Danbury insulin-products maker Biodel Inc. completed a reverse one-for-four stock split, necessary to retain its Nasdaq listing, authorities say.
Meantime, Biodel signed a licensing pact with a California biotech for a hormone formulation crucial to keeping its development timetable for its fast-acting anti-diabetes treatment.
Biodel said its common stock began trading Tuesday on a split-adjusted basis on the Nasdaq Capital Market. Its shares were down 39 cents, or 12 percent, to $2.87 in mid-morning trading.
The reverse split effectively raised Biodel's trading price above the $1-a-share minimum necessary to comply with Nasdaq listing requirements.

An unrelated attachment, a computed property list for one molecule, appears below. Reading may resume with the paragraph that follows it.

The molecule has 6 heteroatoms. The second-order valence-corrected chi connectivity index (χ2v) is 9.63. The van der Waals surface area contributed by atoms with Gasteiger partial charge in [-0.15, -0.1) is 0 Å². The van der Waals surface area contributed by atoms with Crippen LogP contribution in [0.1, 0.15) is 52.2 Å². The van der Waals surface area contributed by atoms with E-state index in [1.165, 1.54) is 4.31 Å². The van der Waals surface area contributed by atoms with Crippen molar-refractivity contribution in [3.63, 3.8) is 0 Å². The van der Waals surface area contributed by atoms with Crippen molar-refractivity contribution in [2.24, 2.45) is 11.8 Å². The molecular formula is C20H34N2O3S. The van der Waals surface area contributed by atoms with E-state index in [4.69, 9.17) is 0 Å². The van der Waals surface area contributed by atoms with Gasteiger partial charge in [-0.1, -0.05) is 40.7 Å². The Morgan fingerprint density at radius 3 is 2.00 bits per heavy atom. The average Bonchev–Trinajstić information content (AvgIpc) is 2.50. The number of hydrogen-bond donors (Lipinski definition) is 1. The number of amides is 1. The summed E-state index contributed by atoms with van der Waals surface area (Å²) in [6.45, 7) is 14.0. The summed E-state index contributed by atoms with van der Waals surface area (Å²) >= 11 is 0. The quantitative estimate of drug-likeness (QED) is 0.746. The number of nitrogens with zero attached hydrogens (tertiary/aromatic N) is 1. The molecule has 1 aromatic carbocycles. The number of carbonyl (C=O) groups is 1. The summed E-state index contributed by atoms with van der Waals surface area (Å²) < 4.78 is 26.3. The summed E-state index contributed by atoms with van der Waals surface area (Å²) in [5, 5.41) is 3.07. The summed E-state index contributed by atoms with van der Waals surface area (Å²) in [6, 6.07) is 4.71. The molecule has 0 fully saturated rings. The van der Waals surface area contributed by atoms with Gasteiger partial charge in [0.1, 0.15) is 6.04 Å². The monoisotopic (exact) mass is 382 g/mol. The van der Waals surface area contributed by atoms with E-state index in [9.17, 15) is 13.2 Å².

The company not long ago aired its intention to consider all options, including the split, to stay. Shareholders voted in March to authorize the board to proceed with the split that cut its common shares outstanding to 25 million.
Its stock continues to trade under the symbol BIOD.
No fractional shares will be issued as a result of the reverse split, officials said. Holders who would otherwise have gotten fractional shares will get cash instead.
Continental Stock Transfer & Trust Co. is the exchange agent split.
Separately, Biodel recently announced an agreement with Aegis Therapeutics, of San Diego, for Aegis' ProTek and Intravail technologies for developing and commercializing synthetic versions of the hormone glucagon.
The pancreas secretes glucagon to raise blood glucose levels, the opposite effect of the hormone insulin in the body.
Biodel's ultimate goal is to seek federal approval and commercialize its glucagon product that would serve as a rescue treatment for diabetes patients who experience hypoglycemia, or low blood sugar.